Psychology

Considering Unhappiness as the Result of External Circumstances



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Many people look upon unhappiness as a result of external circumstances - those things over which they feel they have had little or no control. This is part of, in psychological terms, the "locus of control." Locus of control is the extent to which people perceive outcomes as either internally controllable by their own efforts and actions, or as externally controlled by chance, luck, or other outside forces (Myers, 2008).

Unhappiness that continues as more than a passing moment in time is often attributed to a feeling of having no control over circumstances. We are, in fact, victims of our circumstances, with few resources for finding solutions. Happiness, in this case, is elusive. If it is experienced, it is fleeting.

When we look at unhappiness as a result of external circumstances, we look to all of our past experiences as possible reasons for our feelings. Perhaps childhood was less than it could have been, or worse, included abuse in any of its various forms. These were not our internally controlled circumstances, but were factors that were attributable to external forces - other people and bad situations. Childhood experiences are often regarded as external reasons for unhappiness.

If our unhappiness stems from other external factors - a failed marriage, economic reversals, or a child's failure to succeed, for example - we can only consider these factors in hindsight and assess their real contribution to our unhappy feelings. Setbacks in our lives in any number of different situations can be regarded as the result of external circumstances. How we view our setbacks can be pessimistic or optimistic.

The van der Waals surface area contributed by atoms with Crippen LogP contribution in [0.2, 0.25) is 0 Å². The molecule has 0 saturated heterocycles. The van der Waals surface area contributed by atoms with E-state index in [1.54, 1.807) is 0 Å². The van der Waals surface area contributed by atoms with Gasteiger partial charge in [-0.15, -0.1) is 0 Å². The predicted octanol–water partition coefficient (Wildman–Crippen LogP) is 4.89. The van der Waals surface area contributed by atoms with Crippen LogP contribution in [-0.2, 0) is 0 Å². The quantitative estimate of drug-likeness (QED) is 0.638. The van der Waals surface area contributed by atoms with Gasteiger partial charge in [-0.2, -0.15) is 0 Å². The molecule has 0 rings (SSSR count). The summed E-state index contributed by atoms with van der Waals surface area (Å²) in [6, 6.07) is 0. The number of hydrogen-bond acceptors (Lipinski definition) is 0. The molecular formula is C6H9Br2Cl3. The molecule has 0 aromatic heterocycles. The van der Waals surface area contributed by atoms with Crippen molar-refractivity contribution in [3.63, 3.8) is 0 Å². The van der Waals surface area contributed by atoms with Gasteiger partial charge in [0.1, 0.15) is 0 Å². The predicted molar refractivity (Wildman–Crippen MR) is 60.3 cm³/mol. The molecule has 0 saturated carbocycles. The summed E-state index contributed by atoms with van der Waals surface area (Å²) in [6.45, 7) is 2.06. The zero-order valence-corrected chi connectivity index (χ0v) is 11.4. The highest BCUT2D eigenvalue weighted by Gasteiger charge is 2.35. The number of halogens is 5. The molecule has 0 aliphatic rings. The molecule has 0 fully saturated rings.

The optimistic way to approach life's challenges and obstacles is to consider unhappiness as a passing situation that may or may not have been caused by outside circumstances. From there, we can go about changing our perspectives. Experiencing a more internal locus of control directly relates to feelings of empowerment and effectiveness.

The internal locus of control provides a more hopeful outlook. How much control we have over our lives determines how successful we are at living our lives and how fulfilled we feel. Performance in the workplace, sustaining good relationships, and achieving better mental and physical health depend on how much control we feel we have over our own outcomes.

Myers, D.G. (2008). Social psychology. (9th ed.). NY: McGraw-Hill.

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